State politicians often assert that they’re going to Austin so they can “get stuff done,” but such a charge demands review. At this point, we’re well past the halfway point in this regular session for members of the 84th Legislature. They’ve been “working” for 3 months now, so what have they accomplished?

So far this year, the Texas Legislature has only passed two new laws:

While hardly the priorities promised during the “conservative” campaign season, these are the measures that were speedily shepherded through both chambers.

Do any Texans remember campaign ads about increasing government funding for NASCAR or UFC? Did HHSC make it into any mailers from “conservative” Republican candidates? Not likely. Despite the fact that lawmakers (and even Gov. Abbott) campaigned on reform priorities such as tax relief, ending transportation diversions, and gun rights, none of those measures have made it into law yet.

So whose fault is it?

Certainly not the Texas Senate. Under the new leadership of Lt. Gov. Dan Patrick, members of the upper chamber are actually following through on their promises. After abolishing the 2/3rds Rule as pledged, they’ve been working expediently and efficiently to pass substantial reforms. The Senate has approved property tax relief, dedicated transportation funding, business tax recalibrations and cuts, gun rights legislation, contracting reform, and other items conservatives have been asking for—over ninety (90) bills in total.

In stark contrast, the Texas House hasn’t done much of anything. Thankfully, they’ve graduated from recognizing Boy Scout troops and wedding anniversaries, but what have they actually passed? Only eight bills so far, including a toothless border security measure that legislators thumped their chests over, while admitting that it did not secure the border. Also approved (despite magical voting machines that allegedly malfunction at the most opportune times) was a redundant, problematic nanny state texting-while-driving ban, and a bloated budget bereft with bailouts for special interests—without even a dime dedicated to tax relief. Meanwhile, bills sent over from the Senate are currently stalled, each one held hostage by liberal House Speaker Joe Straus (R-San Antonio), who has refused to refer any of them to committee.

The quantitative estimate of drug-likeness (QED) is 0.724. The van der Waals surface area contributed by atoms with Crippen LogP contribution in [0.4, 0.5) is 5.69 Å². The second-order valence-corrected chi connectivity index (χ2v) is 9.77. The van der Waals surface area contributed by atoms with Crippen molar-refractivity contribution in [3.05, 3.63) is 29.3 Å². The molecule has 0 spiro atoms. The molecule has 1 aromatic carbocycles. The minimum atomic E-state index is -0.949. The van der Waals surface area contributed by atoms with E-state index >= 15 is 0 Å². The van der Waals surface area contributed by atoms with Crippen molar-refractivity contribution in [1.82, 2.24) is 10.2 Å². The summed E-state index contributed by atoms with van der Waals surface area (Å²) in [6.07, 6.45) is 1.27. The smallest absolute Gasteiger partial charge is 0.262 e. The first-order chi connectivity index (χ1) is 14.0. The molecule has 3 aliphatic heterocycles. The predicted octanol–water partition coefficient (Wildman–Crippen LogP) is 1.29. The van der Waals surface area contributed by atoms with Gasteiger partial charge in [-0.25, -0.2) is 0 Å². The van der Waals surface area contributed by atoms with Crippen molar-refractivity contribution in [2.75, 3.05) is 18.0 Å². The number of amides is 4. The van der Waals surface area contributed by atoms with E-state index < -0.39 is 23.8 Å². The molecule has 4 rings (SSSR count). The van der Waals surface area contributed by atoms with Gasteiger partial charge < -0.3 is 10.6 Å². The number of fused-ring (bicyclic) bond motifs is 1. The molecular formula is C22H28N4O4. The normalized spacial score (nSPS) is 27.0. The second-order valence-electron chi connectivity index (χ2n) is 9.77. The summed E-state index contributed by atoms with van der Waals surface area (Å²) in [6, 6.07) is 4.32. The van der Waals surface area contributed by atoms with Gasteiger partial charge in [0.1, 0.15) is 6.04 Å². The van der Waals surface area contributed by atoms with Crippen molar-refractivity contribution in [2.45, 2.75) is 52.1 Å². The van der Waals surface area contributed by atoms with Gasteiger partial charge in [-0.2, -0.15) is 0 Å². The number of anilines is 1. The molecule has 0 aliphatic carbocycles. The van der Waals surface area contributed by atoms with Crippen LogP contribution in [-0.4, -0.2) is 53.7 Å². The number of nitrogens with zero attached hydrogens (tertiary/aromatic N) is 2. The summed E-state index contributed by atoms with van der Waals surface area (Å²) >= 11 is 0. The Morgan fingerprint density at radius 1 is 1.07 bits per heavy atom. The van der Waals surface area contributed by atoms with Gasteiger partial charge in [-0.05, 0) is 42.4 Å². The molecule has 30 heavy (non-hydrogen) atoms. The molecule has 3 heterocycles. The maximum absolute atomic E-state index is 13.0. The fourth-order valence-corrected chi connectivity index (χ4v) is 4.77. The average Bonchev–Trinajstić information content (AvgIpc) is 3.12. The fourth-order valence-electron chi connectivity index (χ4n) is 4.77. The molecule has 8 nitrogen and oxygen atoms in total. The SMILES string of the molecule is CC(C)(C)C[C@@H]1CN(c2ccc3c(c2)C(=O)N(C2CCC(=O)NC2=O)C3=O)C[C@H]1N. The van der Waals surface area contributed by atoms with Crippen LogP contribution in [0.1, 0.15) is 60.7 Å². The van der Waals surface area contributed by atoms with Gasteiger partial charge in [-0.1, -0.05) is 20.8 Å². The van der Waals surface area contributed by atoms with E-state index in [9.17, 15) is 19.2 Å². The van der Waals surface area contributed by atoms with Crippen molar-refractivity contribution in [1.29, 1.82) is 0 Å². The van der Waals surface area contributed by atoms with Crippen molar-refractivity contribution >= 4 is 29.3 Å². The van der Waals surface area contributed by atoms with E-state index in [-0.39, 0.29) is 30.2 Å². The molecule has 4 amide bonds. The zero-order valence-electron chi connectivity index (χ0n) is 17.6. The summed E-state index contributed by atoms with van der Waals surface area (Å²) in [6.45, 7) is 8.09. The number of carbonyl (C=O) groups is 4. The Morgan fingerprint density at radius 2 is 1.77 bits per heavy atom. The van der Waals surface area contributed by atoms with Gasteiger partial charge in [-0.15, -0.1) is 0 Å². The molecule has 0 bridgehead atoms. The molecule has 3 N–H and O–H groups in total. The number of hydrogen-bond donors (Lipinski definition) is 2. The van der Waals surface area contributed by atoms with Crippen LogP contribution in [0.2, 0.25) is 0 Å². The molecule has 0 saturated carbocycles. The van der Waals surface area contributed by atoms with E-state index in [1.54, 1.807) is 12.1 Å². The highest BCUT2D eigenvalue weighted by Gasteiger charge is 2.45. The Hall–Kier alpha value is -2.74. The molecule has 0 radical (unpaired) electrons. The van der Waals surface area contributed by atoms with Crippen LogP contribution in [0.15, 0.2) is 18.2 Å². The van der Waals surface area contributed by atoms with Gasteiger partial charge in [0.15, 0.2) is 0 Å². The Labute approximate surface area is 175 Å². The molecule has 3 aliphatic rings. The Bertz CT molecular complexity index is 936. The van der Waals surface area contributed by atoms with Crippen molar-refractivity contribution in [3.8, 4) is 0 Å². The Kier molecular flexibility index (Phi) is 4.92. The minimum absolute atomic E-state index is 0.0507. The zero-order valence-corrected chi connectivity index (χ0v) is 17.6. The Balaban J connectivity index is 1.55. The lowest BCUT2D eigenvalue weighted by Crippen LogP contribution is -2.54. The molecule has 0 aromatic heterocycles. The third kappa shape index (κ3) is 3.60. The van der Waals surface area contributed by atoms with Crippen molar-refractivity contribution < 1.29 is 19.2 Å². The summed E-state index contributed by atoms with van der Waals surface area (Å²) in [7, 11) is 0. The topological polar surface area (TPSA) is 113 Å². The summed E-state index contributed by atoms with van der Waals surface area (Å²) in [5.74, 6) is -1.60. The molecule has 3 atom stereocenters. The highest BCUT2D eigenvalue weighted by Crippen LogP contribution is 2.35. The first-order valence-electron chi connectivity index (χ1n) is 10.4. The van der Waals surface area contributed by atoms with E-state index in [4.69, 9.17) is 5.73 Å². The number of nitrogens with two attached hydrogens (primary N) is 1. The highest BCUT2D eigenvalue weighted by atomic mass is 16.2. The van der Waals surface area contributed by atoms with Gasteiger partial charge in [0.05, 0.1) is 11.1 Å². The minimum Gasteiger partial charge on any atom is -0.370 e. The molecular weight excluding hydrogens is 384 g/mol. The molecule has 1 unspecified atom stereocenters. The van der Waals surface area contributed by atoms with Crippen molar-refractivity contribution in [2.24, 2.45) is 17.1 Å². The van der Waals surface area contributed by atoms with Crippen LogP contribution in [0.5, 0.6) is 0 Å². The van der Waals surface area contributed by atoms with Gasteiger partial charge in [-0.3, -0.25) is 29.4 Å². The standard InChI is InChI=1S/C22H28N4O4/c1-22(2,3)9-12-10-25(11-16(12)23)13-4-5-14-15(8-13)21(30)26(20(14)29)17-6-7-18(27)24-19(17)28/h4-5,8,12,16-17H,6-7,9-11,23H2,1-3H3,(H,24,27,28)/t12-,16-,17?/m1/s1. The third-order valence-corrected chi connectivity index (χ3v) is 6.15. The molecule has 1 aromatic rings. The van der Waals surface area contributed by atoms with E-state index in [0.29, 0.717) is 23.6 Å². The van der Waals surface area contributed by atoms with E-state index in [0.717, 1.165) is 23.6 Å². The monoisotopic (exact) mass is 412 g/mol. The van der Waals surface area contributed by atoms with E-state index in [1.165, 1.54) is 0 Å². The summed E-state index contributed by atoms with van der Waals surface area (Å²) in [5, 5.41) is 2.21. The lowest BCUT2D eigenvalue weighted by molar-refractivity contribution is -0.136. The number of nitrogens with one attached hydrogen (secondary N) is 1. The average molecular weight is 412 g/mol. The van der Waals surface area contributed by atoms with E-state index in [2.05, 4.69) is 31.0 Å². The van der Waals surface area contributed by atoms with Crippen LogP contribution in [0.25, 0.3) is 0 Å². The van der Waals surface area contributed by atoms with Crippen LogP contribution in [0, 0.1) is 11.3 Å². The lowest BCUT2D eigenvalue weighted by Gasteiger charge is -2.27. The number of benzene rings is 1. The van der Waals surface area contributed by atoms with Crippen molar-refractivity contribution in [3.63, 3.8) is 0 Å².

For those watching closely inside the Austin bubble, it’s the standard procrastination procedure by Straus. Astute observers know that in government, especially a 140-day session, delay is death.  By simply stalling and legislative foot dragging, Straus can stymie the Texas Senate from passing the legislation that the people of Texas have asked for without the political cost of voting against it on the record. It’s not a new trick, we predicted such a scenario at the beginning of the legislative session and Straus has already shown that he is willing to postpone and procrastinate key House legislation.

But critics weren’t alone. It was so obvious that even “progressive” State Rep. Jason Villalba (R-Dallas) could see it:

“The bills that are going to originate from the Senate this session are going to be much more conservative than you’ve ever seen historically in Texas,” said Villalba in January. “The House is going to be the adult in the room. You’re going to see a number of bills come from the Senate into the House and that’s where you’re going to see them die.”(audio)

Refusing to even refer legislation is the governmental equivalent of taking your ball and going home if you aren’t winning, yet Straus is somehow the “adult in the room?” If Straus is truly the “Reaganesque” leader his most vocal allies claim him to be, he would speed things along. Both bills that have already passed did so less than a week after they were received from the Senate and were referred on that same day. However, doing so would run anathema to reality and upset his political base that’s largely disinterested in conservative reforms.

After all, Democrats and liberal Republicans originally placed Straus in power. It should come as no shock that open carry legislation has been waiting for weeks and transportation funding reform for over a month—all with no action by the Speaker.

Though Texans have every right to be angry, they shouldn’t be surprised. Everything Straus has done has been exactly what both his critics and supporters alleged would happen if re-elected. Nineteen Republican House members knew as much and voted for State Rep. Scott Turner (R-Rockwall) instead. When this session is over, they will be able to tell their constituents that they voted against a leader that intentionally killed conservative reforms to appease Democrats and squishy Republicans.

If Straus’ Republican enablers want to bring results and not excuses back to their communities, they may want to start holding the Speaker responsible. If not, voters will rightly hold them accountable.


Cary Cheshire

Cary Cheshire is the executive director of Texans for Strong Borders, a no-compromise non-profit dedicated to restoring security and sovereignty to the citizens of the Lone Star State. For more information visit